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Ninth Circuit Once Again Preserves Competitor’s Data-Scraping Rights

On remand from the Supreme Court of the United States, the US Court of Appeals for the Ninth Circuit reaffirmed its own 2019 opinion that preliminarily enjoined a professional networking platform from denying a data analytics company access to publicly available profiles. HiQ Labs, Inc. v. LinkedIn Corporation, Case No. 17-16783, (9th Cir., Apr. 18, 2022) (Wallace, Berzon, Berg (sitting by designation) JJ.).

Previously, the Supreme Court had granted certiorari in this case, but subsequently vacated the judgment and remanded back to the Ninth Circuit for further consideration in view of its  2021 decision in Van Buren v. United States. In Van Buren, the Supreme Court attempted to clarify the reach of the Computer Fraud and Abuse Act of 1986 (CFAA), holding that authorized computer access for arguably improper purposes likely does not constitute a violation of the CFAA. On remand, the Ninth Circuit concluded that Van Buren reinforced its determination that hiQ had raised “serious questions” about whether LinkedIn may invoke the CFAA to preempt hiQ’s claim of tortious interference.

HiQ is a data company that sells “people analytics” focused on predictive employee data. HiQ’s data is largely obtained by scraping public LinkedIn profiles with automated bots. In 2017, LinkedIn sent a demand letter to hiQ asserting that hiQ’s scraping activity was in violation of the CFAA, the Digital Millennium Copyright Act (DMCA), the California penal code and common law. HiQ immediately filed suit seeking injunctive relief and a declaratory judgment that LinkedIn could not lawfully invoke the asserted claims. Granting hiQ’s motion for the preliminary injunction, the district court ordered LinkedIn to remove, and to refrain from implementing, any technical barriers to hiQ’s access to the LinkedIn public profiles.

The Ninth Circuit stated that a plaintiff seeking a preliminary injunction must establish the following:

  • It is likely to succeed on the merits.
  • It is likely to suffer irreparable harm absent the injunction.
  • The balance of equities tips in its favor.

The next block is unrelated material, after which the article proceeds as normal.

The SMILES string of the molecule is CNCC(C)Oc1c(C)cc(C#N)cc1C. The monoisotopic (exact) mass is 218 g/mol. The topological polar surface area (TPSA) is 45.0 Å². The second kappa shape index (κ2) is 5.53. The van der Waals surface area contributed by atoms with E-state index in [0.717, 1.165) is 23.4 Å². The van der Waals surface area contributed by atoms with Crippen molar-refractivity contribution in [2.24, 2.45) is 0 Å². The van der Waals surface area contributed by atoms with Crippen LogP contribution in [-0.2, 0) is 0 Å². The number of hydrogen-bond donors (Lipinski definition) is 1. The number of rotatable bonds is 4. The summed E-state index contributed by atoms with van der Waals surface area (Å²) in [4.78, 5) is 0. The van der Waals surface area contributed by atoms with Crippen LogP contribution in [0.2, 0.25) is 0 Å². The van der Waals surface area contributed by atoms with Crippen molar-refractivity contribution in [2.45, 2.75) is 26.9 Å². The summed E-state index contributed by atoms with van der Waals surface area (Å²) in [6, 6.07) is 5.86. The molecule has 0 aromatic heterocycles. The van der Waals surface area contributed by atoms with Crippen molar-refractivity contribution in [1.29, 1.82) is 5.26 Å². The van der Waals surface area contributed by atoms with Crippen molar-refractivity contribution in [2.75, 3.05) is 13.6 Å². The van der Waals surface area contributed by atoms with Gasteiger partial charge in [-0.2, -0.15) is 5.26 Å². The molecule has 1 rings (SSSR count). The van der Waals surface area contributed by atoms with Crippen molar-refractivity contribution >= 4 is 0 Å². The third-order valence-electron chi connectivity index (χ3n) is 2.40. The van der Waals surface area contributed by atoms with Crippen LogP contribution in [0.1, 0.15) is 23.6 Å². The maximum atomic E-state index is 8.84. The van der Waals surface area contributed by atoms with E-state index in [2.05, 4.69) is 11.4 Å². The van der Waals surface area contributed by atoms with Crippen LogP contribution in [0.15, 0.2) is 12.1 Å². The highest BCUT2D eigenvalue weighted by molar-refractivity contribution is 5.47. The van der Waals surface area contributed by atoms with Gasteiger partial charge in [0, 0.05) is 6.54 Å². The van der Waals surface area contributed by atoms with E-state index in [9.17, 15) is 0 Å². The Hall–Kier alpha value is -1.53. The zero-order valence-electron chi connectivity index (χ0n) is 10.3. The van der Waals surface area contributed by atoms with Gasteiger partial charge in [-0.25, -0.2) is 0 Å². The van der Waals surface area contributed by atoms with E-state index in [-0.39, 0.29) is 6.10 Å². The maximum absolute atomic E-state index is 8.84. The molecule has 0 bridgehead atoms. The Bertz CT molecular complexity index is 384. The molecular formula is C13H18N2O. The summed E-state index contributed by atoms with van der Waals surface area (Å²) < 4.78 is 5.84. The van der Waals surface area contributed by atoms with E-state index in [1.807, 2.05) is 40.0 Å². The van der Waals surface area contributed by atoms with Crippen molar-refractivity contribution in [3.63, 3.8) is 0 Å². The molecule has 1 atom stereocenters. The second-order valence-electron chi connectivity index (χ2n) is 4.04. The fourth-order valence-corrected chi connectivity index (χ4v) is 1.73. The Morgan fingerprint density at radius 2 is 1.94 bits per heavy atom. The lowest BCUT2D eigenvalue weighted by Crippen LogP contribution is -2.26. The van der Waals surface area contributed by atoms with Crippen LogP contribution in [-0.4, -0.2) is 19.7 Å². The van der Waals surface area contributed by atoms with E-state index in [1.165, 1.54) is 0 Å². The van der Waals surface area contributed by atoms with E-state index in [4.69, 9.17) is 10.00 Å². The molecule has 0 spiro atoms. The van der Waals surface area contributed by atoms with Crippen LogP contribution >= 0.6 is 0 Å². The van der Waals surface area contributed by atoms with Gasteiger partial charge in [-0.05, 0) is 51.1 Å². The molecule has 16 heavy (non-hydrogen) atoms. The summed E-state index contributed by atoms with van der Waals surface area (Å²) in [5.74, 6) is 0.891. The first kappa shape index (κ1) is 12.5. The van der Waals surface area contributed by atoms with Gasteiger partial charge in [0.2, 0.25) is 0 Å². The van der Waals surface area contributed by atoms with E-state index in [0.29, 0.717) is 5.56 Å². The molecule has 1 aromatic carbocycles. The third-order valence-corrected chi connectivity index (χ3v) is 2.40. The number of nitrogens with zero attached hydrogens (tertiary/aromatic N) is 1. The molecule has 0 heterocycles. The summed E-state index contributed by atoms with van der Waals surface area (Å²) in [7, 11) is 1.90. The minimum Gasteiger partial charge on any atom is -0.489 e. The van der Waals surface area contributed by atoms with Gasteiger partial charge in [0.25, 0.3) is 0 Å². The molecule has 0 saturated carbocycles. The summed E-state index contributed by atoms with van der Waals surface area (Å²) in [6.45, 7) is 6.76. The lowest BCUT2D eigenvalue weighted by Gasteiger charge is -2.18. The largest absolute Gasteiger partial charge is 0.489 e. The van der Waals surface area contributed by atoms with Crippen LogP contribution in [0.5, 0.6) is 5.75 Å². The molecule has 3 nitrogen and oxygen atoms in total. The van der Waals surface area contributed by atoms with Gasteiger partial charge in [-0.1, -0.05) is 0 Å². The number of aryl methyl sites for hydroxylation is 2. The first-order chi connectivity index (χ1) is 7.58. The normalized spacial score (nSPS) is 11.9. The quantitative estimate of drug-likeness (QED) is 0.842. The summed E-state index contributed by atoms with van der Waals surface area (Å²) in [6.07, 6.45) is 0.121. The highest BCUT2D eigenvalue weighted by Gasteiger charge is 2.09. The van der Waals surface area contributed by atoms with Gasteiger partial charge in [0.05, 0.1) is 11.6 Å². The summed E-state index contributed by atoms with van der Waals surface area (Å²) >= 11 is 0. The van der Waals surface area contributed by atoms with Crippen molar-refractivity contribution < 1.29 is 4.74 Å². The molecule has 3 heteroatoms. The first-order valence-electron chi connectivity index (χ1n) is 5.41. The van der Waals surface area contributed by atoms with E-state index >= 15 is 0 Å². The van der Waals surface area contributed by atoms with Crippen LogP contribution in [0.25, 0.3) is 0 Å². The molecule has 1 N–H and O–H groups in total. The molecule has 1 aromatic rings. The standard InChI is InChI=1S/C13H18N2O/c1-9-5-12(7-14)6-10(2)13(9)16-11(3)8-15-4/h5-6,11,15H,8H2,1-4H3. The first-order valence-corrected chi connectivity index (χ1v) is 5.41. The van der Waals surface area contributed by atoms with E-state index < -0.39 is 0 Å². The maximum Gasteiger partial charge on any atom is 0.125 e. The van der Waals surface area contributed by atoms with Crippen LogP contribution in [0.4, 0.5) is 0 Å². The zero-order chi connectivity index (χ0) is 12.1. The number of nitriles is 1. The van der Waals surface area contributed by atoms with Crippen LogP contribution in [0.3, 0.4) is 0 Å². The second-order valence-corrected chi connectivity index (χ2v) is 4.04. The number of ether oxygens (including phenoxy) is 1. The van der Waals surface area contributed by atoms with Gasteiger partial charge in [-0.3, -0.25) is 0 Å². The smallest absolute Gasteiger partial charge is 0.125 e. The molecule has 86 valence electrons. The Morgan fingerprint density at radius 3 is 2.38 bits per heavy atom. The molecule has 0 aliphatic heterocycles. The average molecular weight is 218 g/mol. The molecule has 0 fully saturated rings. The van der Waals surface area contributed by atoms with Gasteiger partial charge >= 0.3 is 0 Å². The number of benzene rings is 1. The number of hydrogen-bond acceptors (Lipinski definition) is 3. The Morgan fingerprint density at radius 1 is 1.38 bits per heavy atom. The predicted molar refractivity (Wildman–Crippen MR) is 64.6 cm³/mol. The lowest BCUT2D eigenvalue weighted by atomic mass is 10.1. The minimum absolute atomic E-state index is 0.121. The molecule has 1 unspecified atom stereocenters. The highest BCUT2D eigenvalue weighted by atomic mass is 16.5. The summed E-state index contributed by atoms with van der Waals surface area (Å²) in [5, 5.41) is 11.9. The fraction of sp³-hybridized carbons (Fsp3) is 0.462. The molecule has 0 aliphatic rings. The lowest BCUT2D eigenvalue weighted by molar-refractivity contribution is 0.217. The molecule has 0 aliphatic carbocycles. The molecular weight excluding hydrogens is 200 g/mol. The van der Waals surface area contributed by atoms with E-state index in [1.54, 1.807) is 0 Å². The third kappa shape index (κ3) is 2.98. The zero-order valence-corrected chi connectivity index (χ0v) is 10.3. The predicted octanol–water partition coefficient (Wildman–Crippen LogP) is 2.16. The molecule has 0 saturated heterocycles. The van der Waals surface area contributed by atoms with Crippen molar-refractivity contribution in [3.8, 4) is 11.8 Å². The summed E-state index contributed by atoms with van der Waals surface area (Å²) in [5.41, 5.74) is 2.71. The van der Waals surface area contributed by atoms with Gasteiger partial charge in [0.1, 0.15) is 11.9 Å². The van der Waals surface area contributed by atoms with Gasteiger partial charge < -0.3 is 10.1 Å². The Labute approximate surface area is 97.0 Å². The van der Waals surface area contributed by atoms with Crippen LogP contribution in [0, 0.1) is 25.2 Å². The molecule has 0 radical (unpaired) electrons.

• The injunction is in the public interest.

This analysis required the Ninth Circuit to focus only on whether hiQ had raised serious questions on the merits of the factual and legal issues presented. The Ninth Circuit’s re-examination of these factors was nearly identical to its 2019 holding.

Starting with irreparable harm, the Ninth Circuit found that the survival of hiQ’s business was threatened since it depends on being able to access public LinkedIn member profiles. The Court also agreed, once again, with the district court’s determination that the balance of the equities tipped in hiQ’s favor. The Court found that the privacy interests of individuals who have opted to maintain a public LinkedIn profile did not outweigh hiQ’s interests in continuing its business. On this factor, the Court noted that “little evidence” suggested that LinkedIn users who choose to make their profiles public actually maintain an expectation of privacy with respect to publicly posted information. The Court also noted that LinkedIn does not own its users’ data, since users retain [...]

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Supreme Court to Consider Fair Use and Transformative Works of Art

The Supreme Court of the United States agreed to consider the application of the fair use doctrine as it relates to transformative works. The Andy Warhol Foundation v. Goldsmith, Case No. 21-869 (Supr. Ct. Mar. 28, 2022) (certiorari granted).

In a case touching the estates of two of the world’s best-known artists, the US Court of Appeals for the Second Circuit held that a series of prints and illustrations of the musical artist Prince created by the visual artist Andy Warhol were substantially similar to a 1981 portrait photograph of Prince taken by the photographer Lynn Goldsmith. The Andy Warhol Foundation for the Visual Arts, Inc. v. Lynn Goldsmith, et al., Case No. 19-2420-cv (2d Cir. Mar. 26, 2021) (Lynch, J.) (Sullivan, J., joined by Jacobs, J., concurring) (Jacobs, J., concurring). The Andy Warhol Foundation petitioned the Supreme Court for review of the decision.